Ever heard of ESG?

David Penberthy Herald Sun February 24, 2024

As another millionaire CEO loses his job over another PR disaster, maybe it’s time sanctimonious corporations resorted to honesty. There was an interview in last month’s Qantas inflight magazine with the chief executive of the mining giant Rio Tinto. Rio Tinto you will recall is the company which landed itself in deep strife when it emerged in 2020 that it had blown up two 46,000 year-old Aboriginal caves in Western Australia to access $135 million worth of iron ore.

The revelation was pivotal in the departure of former CEO Jean-Sebastien Jacques and his replacement with new boss Jakob Stausholm, the subject of the profile piece in the Qantas mag.

In that article, Stausholm talked about how he has always placed himself at the vanguard of what’s known in business circles as ESG, which stands for environmental, social, governance. ESG is basically the progressive corporate checklist covering everything from carbon emissions and reconciliation to gender equality and LGBTQI friendliness, against which “enlightened” modern corporations assess their conduct as good corporate citizens.

ESG strikes a delicate and often unsuccessful balance between doing the right thing, and coming across as preachy and sanctimonious.

It creates a real risk that companies can be seen as straying from their day jobs.

And it can also set them up for accusations of hypocrisy, as was the case last year when Rio Tinto took time out from its once-hectic schedule blowing up indigenous sacred sites to campaign for a Yes vote at last year’s referendum.

Australia now has a growing rollcall for former chief execs who are the living embodiment of a favoured sledge of the right-wingers – go woke and go broke.

None of them have gone broke, of course, the parachutes from these high-flying positions on Mahogany Row are spun from pure gold, as the exit payments afforded to Alan Joyce and now ex-Woolies boss Brad Banducci attest.

Banducci’s back-pedalling efforts on last Monday’s excruciating Four Corners interview were almost as spectacular as the gymnastics he performed last month in relation to Australia Day. Woolworths’ decision not to stock Australia Day products, and to belatedly spin that decision as merely a response to flagging consumer demand, was a protracted PR disaster.

In my home state, the independent and family-owned Drakes supermarket chain cannily seized it as an opportunity to announce with great fanfare that they would be stocking as many Australia Day products as they could get their hands on.

Drakes enjoyed record sales, suggesting that Woolies’ decision had nothing to do with consumer demand but was a bit of ESG-inspired, feelgood boardroom gesture politics.

And of course, given the vocal stance of Woolworths at the referendum last year – a stance it reversed after a customer backlash and abuse of its Big W staff – cynics had every right to suspect that yet again Woolies was trying to tell Australians how they should think about politics.

I am in that minority of Australians who voted yes to the Voice. I did so not because of the Yes campaign, but despite it.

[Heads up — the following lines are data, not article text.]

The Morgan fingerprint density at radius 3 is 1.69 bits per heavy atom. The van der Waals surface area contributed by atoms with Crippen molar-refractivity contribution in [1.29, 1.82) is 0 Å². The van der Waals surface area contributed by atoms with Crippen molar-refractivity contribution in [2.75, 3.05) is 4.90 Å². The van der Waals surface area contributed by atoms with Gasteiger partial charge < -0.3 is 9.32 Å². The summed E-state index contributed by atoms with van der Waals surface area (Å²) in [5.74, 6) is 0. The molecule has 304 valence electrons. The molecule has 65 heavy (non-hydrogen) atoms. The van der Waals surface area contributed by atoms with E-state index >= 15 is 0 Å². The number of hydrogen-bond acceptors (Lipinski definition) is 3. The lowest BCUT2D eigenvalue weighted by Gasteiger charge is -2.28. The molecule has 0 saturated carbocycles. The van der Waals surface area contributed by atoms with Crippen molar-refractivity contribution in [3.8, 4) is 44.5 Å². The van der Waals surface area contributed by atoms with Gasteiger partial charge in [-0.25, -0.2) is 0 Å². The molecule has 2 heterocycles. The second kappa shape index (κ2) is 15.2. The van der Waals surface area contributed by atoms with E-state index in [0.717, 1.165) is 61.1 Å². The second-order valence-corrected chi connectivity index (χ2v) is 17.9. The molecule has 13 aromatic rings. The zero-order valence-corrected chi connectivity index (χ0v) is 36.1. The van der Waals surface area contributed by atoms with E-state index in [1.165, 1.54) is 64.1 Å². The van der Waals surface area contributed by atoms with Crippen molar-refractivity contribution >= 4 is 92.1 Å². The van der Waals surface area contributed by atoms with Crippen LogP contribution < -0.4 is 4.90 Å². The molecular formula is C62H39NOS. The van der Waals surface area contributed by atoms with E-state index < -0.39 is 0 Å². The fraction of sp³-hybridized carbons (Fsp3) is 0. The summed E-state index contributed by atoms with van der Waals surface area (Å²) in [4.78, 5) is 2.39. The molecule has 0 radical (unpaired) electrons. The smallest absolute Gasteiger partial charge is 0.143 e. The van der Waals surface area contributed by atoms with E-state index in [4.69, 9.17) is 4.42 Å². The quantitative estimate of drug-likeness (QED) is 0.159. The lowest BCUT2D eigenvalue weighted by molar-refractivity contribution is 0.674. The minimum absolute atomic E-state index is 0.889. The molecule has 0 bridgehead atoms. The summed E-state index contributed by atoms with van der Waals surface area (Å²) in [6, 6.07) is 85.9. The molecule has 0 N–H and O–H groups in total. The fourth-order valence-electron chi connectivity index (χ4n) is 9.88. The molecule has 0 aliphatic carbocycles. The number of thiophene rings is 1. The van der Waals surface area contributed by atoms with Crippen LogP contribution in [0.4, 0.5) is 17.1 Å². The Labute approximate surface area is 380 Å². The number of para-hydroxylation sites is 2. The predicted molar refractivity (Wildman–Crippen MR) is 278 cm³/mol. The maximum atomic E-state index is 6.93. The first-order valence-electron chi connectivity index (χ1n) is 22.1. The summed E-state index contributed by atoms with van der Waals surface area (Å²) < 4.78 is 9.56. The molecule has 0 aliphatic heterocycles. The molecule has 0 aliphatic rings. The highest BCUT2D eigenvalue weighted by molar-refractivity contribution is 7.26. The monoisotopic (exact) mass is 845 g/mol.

All this impertinent corporate posturing had the sum effect of driving up the No vote in this country.

To this day I find it bizarre that smart people like Banducci and Joyce and Stausholm failed to comprehend how a free lecture from the big end of town was going to win hearts and minds in suburban and regional Australia.

Especially at a time when the four categories of products those companies sell or help make – flights, groceries, energy and building materials – are at the absolute epicentre of the cost-of-living crisis.

Going to the dentist is never a fun experience.

I had a really bad time of it a few years ago when I went in for a clean and ended up being seen to by a woman you could describe as the Che Guevara of dentistry.

Having prised my jaws open and turned on her whizzing scraper she engaged me in conversation, where having made the fatal error of telling her I was a proud lifelong employee of News Corporation, she gave me a half hour lecture about the evils of the mainstream media, followed by a long dissertation on the mistreatment of asylum seekers.

With a mouthful of metal, I was powerless to respond to her onslaught and sat there wallowing in my own drool, grunting occasionally in total disagreement.

Be it a left-wing dental hygienist, Qantas, Woolworths or Big W, those in the provision of goods and services would do well to stick to their day jobs.

Our relationship with them is transactional.

We pay them for stuff, we pay them to do stuff, and we don’t really give a stuff what they think about politics.

As for Rio Tinto. I can see why their new chief executive is charting a much more conciliatory and sensitive path on indigenous affairs.

The destruction of those caves was an utter disgrace.

But how far down the ESG path can a company such as Rio Tinto credibly travel?

At the end of the day, a company such as Rio is simply in the business of digging bloody great holes in the ground so the rest of us can have access to shelter and keep the lights on. Perhaps a more honest approach is required.

Instead of pretending they’re playing some major role in saving the planet, laughably claiming to tread lightly on Mother Earth, they might experiment with a more honest approach.

Along the lines of: listen, if you want a roof above your head and would like to keep the power on, don’t mind us, we’re going to be making a bit of a mess over here.